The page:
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Lucy, you can use Cafepress to make any sort of anything like that, and pretty darn cheaply. [Smile]

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Heather Corinna, Executive Director & Founder, Scarleteen
About MeGet our book!
Never doubt that a small group of thoughtful, committed citizens can change the world. Indeed, it is the only thing that ever has. - Margaret Mead

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Blink
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DIY stickers are quite easy and cheap to make--you can just open a word processor program with an address label template, copy/paste your slogan(s) into each address label box (make the font as big as you can for it to still be able to fit on one sticker--usually three lines is the most you can fit) and print it out on address label sticker paper. These make nice "warning label" stickers as they are small enough to put on quickly and discreetly, but large enough to stand out. You can also buy full page sticker paper and print out your slogan on it in four sections, then cut it. I hope people who have pharmacies who are locking their condoms will take advantage of this method--it really is easy, cheap, and lots of fun.

I live in NYC, and I haven't heard of this happening around here, but I'm going to keep my eyes out for pharmacy managers who need a good terrorizing from a group of teenage pro-choice advocates. I'd almost like to bus a group of us down to DC to make a scene, but I can't imagine that there aren't activists in DC doing that already. At least, I really hope so.

I'm going to brainstorm more sticker phrases now. I'll post if I come up with any.


Edited to Add:

And you know what really drives me crazy about that article? The fact that, if there weren't already such a stigma around buying condoms, they probably wouldn't be stolen at such a high rate. If you had a reasonable guarantee that the person at the counter wasn't going to look at you funny or lecture you or otherwise embarrass you, you might have less desire to bypass the whole uncomfortable process by stealing them. (I mean, yeah, people would still steal them, but there would be one less reason to.) It would be so cool if drugstores made more of an effort to respect people. Like, if they lock up the condoms, they could put next to the buzzer, "Our policy is to respect each and every customer" or something like that--even if the staff didn't follow it, I think it would be a nice gesture, a good start. Whatever happened to "the customer is always right"? Why doesn't it apply to condom buyers? Ugh.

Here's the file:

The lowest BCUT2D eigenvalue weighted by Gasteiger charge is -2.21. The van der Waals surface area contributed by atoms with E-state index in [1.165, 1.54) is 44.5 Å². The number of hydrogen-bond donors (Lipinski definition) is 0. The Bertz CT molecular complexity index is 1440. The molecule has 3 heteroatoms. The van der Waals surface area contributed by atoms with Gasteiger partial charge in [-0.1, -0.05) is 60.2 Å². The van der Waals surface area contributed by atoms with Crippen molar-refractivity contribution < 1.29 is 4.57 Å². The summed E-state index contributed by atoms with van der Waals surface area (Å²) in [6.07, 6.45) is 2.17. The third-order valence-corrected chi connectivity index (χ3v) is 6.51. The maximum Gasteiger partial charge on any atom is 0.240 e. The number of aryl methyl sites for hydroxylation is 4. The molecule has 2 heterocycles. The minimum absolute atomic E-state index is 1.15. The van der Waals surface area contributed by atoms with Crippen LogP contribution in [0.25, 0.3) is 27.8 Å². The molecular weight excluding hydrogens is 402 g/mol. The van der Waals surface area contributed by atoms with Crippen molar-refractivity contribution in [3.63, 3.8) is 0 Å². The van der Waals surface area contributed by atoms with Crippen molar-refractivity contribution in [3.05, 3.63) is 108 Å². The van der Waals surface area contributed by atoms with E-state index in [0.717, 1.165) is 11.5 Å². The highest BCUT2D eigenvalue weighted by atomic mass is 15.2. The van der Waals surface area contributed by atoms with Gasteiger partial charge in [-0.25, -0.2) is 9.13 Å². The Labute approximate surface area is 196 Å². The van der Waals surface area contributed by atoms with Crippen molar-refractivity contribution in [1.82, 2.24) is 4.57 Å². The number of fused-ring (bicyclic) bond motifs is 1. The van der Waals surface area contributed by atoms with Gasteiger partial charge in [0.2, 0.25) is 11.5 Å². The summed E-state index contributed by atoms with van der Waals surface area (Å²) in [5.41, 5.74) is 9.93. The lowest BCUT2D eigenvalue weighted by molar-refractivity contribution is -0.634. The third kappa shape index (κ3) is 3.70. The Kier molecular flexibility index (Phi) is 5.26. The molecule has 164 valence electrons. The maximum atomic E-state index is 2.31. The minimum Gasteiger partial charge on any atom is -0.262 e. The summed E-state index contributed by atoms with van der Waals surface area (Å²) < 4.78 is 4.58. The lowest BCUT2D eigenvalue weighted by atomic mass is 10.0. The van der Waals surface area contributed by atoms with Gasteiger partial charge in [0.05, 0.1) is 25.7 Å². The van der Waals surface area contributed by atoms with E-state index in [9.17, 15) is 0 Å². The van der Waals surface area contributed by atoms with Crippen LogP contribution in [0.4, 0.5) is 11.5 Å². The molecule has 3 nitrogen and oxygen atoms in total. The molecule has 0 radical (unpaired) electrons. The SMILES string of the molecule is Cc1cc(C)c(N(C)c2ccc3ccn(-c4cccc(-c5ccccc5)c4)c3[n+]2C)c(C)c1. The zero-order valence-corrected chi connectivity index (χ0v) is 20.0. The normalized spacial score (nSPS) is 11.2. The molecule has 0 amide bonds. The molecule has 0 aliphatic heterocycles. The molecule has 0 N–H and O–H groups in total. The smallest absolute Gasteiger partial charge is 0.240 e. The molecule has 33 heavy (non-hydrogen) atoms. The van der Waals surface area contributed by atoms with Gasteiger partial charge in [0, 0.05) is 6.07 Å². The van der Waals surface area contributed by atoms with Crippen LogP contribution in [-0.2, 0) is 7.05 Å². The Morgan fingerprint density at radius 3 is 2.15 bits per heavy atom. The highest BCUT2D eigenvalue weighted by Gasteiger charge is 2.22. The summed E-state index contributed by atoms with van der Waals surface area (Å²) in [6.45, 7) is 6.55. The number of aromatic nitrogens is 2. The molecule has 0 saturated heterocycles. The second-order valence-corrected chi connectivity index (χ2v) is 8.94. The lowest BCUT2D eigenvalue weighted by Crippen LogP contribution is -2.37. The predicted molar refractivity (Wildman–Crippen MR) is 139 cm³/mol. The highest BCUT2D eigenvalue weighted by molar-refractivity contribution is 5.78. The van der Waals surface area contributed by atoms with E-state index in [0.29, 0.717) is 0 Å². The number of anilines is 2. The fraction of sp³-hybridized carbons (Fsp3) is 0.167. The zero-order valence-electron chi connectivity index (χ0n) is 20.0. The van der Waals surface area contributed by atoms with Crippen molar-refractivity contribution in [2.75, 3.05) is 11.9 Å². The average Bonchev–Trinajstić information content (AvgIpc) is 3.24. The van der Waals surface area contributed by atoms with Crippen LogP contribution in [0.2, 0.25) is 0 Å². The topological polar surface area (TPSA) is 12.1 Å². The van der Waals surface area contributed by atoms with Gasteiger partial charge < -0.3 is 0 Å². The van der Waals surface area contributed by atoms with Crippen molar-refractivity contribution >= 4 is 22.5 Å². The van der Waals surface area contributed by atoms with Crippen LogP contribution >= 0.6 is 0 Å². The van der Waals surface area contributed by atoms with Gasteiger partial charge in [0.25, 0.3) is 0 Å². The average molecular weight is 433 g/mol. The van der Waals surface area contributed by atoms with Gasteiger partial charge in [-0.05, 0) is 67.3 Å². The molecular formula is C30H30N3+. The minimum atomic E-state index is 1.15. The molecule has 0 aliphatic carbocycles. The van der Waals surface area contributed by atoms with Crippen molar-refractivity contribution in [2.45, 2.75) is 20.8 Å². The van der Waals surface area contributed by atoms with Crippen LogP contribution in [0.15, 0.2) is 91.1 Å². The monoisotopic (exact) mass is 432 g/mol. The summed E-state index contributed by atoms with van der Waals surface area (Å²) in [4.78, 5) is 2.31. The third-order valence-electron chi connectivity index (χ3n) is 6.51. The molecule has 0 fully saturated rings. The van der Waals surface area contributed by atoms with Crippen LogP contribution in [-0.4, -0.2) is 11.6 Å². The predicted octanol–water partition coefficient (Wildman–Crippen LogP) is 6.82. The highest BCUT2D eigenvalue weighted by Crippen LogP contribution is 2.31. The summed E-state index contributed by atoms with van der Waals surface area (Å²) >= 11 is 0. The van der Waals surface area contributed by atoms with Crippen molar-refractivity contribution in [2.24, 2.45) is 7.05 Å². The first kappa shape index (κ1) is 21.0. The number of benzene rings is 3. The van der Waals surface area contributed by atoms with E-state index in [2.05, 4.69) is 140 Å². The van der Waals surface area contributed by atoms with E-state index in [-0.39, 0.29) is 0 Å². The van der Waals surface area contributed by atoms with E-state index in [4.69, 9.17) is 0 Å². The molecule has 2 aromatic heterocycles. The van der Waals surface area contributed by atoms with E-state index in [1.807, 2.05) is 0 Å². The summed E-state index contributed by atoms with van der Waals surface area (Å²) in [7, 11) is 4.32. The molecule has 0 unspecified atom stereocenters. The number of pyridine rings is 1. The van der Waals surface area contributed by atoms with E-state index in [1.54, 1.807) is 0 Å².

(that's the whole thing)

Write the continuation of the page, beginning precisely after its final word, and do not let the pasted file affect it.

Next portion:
[ 04-19-2006, 03:38 PM: Message edited by: Blink ]

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diamonds4lucy
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http://www.cafepress.com/lucycondoms

My contribution.

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I may not have gone where I intended to go, but I think I have ended up where I needed to be. -Douglas Adams.

Help Support Scarleteen!

Posts: 446 | From: Seattle | Registered: Mar 2006  |  IP: Logged | Report this post to a Moderator